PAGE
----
White: Alexei Shirov
Black: Peter Svidler
1.e4 c5 2.Nf3 d6 3.d4 cxd4 4.Nxd4 Nf6 5.Nc3 a6 6.Be3 e5 7.Nb3 Be6 8.Qd2 Nbd7 9.f3 h5
A rather vulgar attempt to prevent White from enjoying himself with g4 and g5. Yet Black compromises his own K-side with this advance.
10.0-0-0 Rc8 11.Kb1 Be7 12.Nd5 Bxd5
12...Nxd5 13.exd5 Bf5 looks at first more natural, but after 13.Bd3 White is on top.
13.exd5 Nb6 14.Bxb6 Qxb6 15.g3!
The obvious point of this move is to place the bishop on the h3-c8 diagonal. There is, however, a far more subtle point: to take the bishop away from its sentry duties on the f1-a6 diagonal.
15...0-0 16.Bh3 Ra8 17.Rhe1 a5?
Would Black have ever perpetrated this act of criminal negligence had the White bishop stayed on f1? I think not. The right course was 17...Re8 followed by Bf8.
18.a4! Qc7 19.Bf1!
Returning to seize control of b5.
19...Rfc8 20.Bb5 Bf8 21.f4!
The right way to sound the advance. With his rook denied the e8 square, Black has neither counterplay nor the possibilitiy of exchanging rooks down the e-file.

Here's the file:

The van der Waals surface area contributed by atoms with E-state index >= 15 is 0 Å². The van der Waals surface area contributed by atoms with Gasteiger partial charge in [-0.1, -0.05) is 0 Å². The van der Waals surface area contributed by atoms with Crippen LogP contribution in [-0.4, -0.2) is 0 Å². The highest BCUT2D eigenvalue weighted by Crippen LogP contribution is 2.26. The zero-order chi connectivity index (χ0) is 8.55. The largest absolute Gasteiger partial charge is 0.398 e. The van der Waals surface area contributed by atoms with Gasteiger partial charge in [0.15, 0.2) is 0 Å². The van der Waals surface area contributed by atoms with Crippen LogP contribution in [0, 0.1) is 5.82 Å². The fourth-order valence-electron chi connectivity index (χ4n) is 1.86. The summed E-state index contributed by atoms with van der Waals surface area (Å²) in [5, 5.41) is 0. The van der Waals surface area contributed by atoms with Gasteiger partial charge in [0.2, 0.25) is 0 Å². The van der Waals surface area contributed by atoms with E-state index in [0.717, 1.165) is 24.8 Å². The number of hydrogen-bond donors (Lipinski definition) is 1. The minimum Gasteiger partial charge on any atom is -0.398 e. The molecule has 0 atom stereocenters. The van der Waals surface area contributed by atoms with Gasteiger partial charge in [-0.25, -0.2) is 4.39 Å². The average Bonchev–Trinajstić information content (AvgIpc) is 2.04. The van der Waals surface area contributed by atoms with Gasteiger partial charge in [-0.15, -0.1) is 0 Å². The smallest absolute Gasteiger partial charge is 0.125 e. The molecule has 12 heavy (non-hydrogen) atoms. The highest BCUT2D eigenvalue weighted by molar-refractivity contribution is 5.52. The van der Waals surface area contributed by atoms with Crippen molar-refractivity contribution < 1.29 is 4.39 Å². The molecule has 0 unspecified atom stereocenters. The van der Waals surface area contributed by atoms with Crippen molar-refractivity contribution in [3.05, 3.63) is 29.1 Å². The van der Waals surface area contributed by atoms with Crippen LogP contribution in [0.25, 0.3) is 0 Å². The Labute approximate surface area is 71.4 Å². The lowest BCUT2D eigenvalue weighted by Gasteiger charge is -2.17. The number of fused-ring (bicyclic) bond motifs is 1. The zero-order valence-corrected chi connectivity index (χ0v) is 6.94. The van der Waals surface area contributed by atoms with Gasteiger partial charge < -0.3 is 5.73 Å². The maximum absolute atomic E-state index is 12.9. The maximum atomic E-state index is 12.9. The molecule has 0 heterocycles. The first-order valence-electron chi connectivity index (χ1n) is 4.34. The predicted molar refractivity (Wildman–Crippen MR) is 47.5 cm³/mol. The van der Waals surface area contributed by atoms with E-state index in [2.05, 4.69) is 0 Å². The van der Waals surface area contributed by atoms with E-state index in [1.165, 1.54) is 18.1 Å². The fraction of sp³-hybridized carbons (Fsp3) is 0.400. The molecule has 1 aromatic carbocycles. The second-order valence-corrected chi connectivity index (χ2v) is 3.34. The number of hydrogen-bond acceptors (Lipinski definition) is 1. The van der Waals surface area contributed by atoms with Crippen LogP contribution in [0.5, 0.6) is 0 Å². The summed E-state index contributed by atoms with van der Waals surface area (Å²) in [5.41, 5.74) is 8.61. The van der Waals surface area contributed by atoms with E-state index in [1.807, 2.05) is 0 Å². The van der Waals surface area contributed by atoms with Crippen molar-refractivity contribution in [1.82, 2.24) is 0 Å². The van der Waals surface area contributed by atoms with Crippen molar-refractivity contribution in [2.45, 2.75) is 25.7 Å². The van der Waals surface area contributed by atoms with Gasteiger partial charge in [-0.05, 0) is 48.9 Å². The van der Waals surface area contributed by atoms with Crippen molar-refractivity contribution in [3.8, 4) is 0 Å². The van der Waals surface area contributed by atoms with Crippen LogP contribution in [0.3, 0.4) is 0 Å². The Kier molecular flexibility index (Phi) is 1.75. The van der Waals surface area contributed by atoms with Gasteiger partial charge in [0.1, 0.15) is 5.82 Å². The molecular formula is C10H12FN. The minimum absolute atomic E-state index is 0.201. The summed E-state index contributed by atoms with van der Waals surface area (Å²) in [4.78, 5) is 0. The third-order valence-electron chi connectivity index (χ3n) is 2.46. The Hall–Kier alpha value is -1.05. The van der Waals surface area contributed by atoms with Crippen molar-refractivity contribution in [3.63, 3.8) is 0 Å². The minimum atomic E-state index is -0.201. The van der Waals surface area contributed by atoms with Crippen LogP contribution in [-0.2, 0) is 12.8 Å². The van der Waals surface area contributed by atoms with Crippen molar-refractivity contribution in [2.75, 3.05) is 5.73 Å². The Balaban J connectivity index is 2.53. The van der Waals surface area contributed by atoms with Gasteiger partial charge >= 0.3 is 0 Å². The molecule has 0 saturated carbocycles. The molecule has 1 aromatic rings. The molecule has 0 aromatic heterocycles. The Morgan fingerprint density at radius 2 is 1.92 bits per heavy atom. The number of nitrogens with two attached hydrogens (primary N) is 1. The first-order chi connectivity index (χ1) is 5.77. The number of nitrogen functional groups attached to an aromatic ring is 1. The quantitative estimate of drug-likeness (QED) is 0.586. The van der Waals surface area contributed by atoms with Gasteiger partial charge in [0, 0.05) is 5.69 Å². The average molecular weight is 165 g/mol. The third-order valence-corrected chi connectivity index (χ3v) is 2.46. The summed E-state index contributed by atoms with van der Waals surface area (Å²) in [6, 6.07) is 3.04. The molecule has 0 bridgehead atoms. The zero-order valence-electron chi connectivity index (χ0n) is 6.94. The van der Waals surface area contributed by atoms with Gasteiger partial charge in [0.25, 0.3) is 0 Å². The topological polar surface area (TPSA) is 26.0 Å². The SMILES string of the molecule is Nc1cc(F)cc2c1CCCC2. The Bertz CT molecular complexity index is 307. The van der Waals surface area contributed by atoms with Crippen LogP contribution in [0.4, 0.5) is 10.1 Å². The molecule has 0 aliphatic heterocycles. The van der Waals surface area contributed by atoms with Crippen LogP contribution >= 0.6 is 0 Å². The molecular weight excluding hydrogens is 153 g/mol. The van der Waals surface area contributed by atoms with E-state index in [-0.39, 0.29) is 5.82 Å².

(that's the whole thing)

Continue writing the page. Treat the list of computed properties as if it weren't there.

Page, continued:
21...exf4 22.gxf4 Qb6 23.Re2 Ne8 24.f5
Perfectly judged. If the knight hovers between e8 and f6, then White will double rooks on the g-file, while if it wanders to c7, then White is ready with f6, as we now see.
24...Nc7 25.f6 g6
25...Nxb5 26.fxg7 Bxg7 27.Rg2 would have been miserable for Black.
26.Bd7! Rd8 (See diagram.)
Now White's notionally bad bishop comes into its own.
After 27...fxe6 28.Qg5 Black would quickly die.
28.Qg5 Black resigned
28...Nxe6 29.dxe6 Kh7 30.e7 Bh6 31.Qd5 is too depressing to contemplate.
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